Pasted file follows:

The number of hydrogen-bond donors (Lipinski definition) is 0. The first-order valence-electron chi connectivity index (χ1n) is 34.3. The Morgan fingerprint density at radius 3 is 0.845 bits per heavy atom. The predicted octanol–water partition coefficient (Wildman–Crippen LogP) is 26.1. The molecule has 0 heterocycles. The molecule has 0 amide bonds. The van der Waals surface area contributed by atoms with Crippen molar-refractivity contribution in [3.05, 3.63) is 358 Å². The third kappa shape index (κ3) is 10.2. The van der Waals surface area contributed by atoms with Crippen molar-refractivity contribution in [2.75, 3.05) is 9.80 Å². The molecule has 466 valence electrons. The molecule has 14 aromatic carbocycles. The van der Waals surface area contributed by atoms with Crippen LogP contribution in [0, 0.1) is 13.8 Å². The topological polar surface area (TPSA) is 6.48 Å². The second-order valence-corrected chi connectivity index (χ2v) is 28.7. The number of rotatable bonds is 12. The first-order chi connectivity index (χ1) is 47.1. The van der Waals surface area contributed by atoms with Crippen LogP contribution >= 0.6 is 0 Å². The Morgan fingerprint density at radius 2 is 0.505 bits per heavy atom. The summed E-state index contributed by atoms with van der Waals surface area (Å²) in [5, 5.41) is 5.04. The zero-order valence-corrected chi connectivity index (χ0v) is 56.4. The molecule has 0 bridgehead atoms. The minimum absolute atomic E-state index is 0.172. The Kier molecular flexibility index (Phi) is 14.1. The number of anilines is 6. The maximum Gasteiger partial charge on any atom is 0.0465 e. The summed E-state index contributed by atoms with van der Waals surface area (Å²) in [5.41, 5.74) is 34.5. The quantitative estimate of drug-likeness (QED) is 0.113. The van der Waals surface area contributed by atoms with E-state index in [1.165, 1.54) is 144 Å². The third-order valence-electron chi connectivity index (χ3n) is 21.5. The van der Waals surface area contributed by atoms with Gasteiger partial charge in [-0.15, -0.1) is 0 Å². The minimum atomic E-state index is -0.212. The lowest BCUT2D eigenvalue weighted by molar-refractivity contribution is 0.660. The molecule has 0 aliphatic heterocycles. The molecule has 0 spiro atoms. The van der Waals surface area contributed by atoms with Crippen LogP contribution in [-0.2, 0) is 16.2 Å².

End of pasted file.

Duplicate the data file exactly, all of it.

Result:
The number of hydrogen-bond donors (Lipinski definition) is 0. The first-order valence-electron chi connectivity index (χ1n) is 34.3. The Morgan fingerprint density at radius 3 is 0.845 bits per heavy atom. The predicted octanol–water partition coefficient (Wildman–Crippen LogP) is 26.1. The molecule has 0 heterocycles. The molecule has 0 amide bonds. The van der Waals surface area contributed by atoms with Crippen molar-refractivity contribution in [3.05, 3.63) is 358 Å². The third kappa shape index (κ3) is 10.2. The van der Waals surface area contributed by atoms with Crippen molar-refractivity contribution in [2.75, 3.05) is 9.80 Å². The molecule has 466 valence electrons. The molecule has 14 aromatic carbocycles. The van der Waals surface area contributed by atoms with Crippen LogP contribution in [0, 0.1) is 13.8 Å². The topological polar surface area (TPSA) is 6.48 Å². The second-order valence-corrected chi connectivity index (χ2v) is 28.7. The number of rotatable bonds is 12. The first-order chi connectivity index (χ1) is 47.1. The van der Waals surface area contributed by atoms with Crippen LogP contribution >= 0.6 is 0 Å². The Morgan fingerprint density at radius 2 is 0.505 bits per heavy atom. The summed E-state index contributed by atoms with van der Waals surface area (Å²) in [5, 5.41) is 5.04. The zero-order valence-corrected chi connectivity index (χ0v) is 56.4. The molecule has 0 bridgehead atoms. The minimum absolute atomic E-state index is 0.172. The Kier molecular flexibility index (Phi) is 14.1. The number of anilines is 6. The maximum Gasteiger partial charge on any atom is 0.0465 e. The summed E-state index contributed by atoms with van der Waals surface area (Å²) in [5.41, 5.74) is 34.5. The quantitative estimate of drug-likeness (QED) is 0.113. The van der Waals surface area contributed by atoms with E-state index in [1.165, 1.54) is 144 Å². The third-order valence-electron chi connectivity index (χ3n) is 21.5. The van der Waals surface area contributed by atoms with Gasteiger partial charge in [-0.15, -0.1) is 0 Å². The minimum atomic E-state index is -0.212. The lowest BCUT2D eigenvalue weighted by molar-refractivity contribution is 0.660. The molecule has 0 aliphatic heterocycles. The molecule has 0 spiro atoms. The van der Waals surface area contributed by atoms with Crippen LogP contribution in [-0.2, 0) is 16.2 Å².